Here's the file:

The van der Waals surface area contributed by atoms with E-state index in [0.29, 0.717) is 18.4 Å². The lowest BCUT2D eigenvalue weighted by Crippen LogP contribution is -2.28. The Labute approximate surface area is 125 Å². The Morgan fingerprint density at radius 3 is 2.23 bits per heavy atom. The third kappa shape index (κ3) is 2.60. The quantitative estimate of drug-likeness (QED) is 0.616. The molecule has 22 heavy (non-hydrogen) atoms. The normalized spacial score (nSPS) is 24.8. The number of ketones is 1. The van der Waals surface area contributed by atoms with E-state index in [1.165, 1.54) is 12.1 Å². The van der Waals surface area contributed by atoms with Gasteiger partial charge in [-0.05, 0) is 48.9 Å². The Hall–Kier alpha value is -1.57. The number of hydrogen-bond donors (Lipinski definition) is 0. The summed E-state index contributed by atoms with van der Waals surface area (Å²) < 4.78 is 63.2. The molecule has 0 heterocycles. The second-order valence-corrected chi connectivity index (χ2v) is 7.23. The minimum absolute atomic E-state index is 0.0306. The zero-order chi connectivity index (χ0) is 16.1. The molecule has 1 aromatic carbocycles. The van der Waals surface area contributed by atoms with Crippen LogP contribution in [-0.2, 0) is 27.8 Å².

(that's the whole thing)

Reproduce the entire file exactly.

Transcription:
The van der Waals surface area contributed by atoms with E-state index in [0.29, 0.717) is 18.4 Å². The lowest BCUT2D eigenvalue weighted by Crippen LogP contribution is -2.28. The Labute approximate surface area is 125 Å². The Morgan fingerprint density at radius 3 is 2.23 bits per heavy atom. The third kappa shape index (κ3) is 2.60. The quantitative estimate of drug-likeness (QED) is 0.616. The molecule has 22 heavy (non-hydrogen) atoms. The normalized spacial score (nSPS) is 24.8. The number of ketones is 1. The van der Waals surface area contributed by atoms with E-state index in [1.165, 1.54) is 12.1 Å². The van der Waals surface area contributed by atoms with Gasteiger partial charge in [-0.05, 0) is 48.9 Å². The Hall–Kier alpha value is -1.57. The number of hydrogen-bond donors (Lipinski definition) is 0. The summed E-state index contributed by atoms with van der Waals surface area (Å²) < 4.78 is 63.2. The molecule has 0 heterocycles. The second-order valence-corrected chi connectivity index (χ2v) is 7.23. The minimum absolute atomic E-state index is 0.0306. The zero-order chi connectivity index (χ0) is 16.1. The molecule has 1 aromatic carbocycles. The van der Waals surface area contributed by atoms with Crippen LogP contribution in [-0.2, 0) is 27.8 Å².